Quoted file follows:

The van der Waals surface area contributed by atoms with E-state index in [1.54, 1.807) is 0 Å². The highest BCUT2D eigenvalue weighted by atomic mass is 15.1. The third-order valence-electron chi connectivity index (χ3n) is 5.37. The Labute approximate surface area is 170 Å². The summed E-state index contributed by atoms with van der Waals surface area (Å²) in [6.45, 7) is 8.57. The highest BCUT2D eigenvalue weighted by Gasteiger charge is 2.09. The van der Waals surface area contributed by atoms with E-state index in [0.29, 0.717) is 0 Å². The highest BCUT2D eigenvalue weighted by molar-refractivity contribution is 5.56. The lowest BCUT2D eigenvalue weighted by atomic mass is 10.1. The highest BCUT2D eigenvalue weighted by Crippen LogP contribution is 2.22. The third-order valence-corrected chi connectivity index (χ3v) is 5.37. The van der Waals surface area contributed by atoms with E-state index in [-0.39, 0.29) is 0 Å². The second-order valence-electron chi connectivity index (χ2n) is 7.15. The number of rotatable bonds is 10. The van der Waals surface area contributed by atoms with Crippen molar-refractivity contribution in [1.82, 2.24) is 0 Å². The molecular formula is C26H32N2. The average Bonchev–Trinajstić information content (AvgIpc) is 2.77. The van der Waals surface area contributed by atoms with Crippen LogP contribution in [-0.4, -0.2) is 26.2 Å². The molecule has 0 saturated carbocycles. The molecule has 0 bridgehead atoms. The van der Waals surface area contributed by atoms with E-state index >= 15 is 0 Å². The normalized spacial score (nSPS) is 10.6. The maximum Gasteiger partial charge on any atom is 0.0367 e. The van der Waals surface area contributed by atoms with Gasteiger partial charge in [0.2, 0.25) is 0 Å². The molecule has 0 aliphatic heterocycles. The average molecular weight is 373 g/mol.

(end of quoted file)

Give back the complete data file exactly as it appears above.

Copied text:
The van der Waals surface area contributed by atoms with E-state index in [1.54, 1.807) is 0 Å². The highest BCUT2D eigenvalue weighted by atomic mass is 15.1. The third-order valence-electron chi connectivity index (χ3n) is 5.37. The Labute approximate surface area is 170 Å². The summed E-state index contributed by atoms with van der Waals surface area (Å²) in [6.45, 7) is 8.57. The highest BCUT2D eigenvalue weighted by Gasteiger charge is 2.09. The van der Waals surface area contributed by atoms with E-state index in [0.29, 0.717) is 0 Å². The highest BCUT2D eigenvalue weighted by molar-refractivity contribution is 5.56. The lowest BCUT2D eigenvalue weighted by atomic mass is 10.1. The highest BCUT2D eigenvalue weighted by Crippen LogP contribution is 2.22. The third-order valence-corrected chi connectivity index (χ3v) is 5.37. The van der Waals surface area contributed by atoms with E-state index in [-0.39, 0.29) is 0 Å². The second-order valence-electron chi connectivity index (χ2n) is 7.15. The number of rotatable bonds is 10. The van der Waals surface area contributed by atoms with Crippen molar-refractivity contribution in [1.82, 2.24) is 0 Å². The molecular formula is C26H32N2. The average Bonchev–Trinajstić information content (AvgIpc) is 2.77. The van der Waals surface area contributed by atoms with Crippen LogP contribution in [-0.4, -0.2) is 26.2 Å². The molecule has 0 saturated carbocycles. The molecule has 0 bridgehead atoms. The van der Waals surface area contributed by atoms with E-state index >= 15 is 0 Å². The normalized spacial score (nSPS) is 10.6. The maximum Gasteiger partial charge on any atom is 0.0367 e. The van der Waals surface area contributed by atoms with Gasteiger partial charge in [0.2, 0.25) is 0 Å². The molecule has 0 aliphatic heterocycles. The average molecular weight is 373 g/mol.